UK & World News
Nepal Avalanche Kills Nine Climbers
An avalanche has swept away climbers and their camps in northwestern Nepal, killing at least nine people and leaving another six missing.
Officials said the dead on Mount Manaslu included climbers from Germany and Spain.
Police inspector Basant Mishra said the bodies of a German climber and a Nepali guide were recovered from the 26,781ft mountain, located 60 miles northwest of the capital Kathmandu.
He said: "Rescue pilots have spotted seven other bodies on the mountain."
Mr Mishra said at least five injured people had been rescued by helicopters and flown to Kathmandu.
Sources at the Spanish foreign ministry that one of the dead was Spanish.
Ang Tshering Sherpa, a former president of the Nepal Mountaineering Association, said most of the dead climbers were French, and that others were from Italy, Germany and Spain.
French news chennel BFM TV reported that four of those killed were French, citing a climber.
German climber Andreas Reitero, 26, said he was sleeping in his tent when the avalanche struck at about 4am local time.
His camp was about 22,950ft above sea level.
He said: "It was a big sound. I was afraid.
"I was so confused that I can't say how far I was swept away or how many people were there in the camp at the time of avalanche.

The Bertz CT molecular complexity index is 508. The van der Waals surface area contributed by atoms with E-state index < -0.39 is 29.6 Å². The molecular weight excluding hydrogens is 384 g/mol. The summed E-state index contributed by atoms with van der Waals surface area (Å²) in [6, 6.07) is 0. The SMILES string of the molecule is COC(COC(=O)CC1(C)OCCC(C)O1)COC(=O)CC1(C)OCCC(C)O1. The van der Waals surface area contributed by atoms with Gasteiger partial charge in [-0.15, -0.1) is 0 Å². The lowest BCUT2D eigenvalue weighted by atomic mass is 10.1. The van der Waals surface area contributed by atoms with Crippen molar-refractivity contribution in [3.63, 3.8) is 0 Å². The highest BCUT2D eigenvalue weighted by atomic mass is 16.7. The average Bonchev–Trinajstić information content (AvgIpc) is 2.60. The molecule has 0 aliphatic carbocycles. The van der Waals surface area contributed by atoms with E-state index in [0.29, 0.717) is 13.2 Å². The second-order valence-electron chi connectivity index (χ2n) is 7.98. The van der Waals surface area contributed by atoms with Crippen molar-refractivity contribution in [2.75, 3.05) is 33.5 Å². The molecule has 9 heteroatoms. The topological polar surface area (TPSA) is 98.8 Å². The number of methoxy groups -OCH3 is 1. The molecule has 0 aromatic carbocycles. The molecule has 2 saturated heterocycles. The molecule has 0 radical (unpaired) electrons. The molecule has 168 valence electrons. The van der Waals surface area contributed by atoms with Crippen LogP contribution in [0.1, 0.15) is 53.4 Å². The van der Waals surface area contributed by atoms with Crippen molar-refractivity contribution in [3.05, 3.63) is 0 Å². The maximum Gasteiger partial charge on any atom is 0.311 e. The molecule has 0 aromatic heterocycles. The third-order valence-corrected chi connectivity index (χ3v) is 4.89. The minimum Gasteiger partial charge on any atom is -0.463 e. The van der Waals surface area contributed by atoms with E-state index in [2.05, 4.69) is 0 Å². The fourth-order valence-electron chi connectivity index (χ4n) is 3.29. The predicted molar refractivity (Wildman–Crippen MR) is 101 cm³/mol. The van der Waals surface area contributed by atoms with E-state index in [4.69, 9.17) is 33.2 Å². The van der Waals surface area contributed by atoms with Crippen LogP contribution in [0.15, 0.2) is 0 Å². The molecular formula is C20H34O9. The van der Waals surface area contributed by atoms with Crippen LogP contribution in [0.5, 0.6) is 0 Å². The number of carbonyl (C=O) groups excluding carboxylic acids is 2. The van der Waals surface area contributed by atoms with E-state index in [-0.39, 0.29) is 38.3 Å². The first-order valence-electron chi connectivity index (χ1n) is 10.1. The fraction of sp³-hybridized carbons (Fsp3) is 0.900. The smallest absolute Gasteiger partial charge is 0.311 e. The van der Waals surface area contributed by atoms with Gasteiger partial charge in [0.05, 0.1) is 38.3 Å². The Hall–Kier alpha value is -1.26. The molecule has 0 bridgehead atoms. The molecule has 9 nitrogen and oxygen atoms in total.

"I had luck. I did not go far enough and was (left) outside... not buried under snow."
Mr Reitero was one in a group of 13 climbers - 11 Germans and two Austrians. One German member of the group died, he said.
A French Foreign Ministry spokesman would not confirm any deaths but said "at least three" French climbers were injured.
The accident took place at 22,950ft, making it difficult for rescue teams to reach the scene.
Helicopters were dispatched to the remote area to look for the missing after the early morning accident, but cloud and fog complicated rescue efforts.
Hundreds of foreign climbers flock every year to Himalayan peaks in Nepal, which has eight of the world's 14 highest mountains.
September marks the beginning of the climbing season, which runs until November.
In the last major accident in the area, at least 42 people, including 17 foreigners, were killed in heavy snowfall in the Mount Everest region in 1995.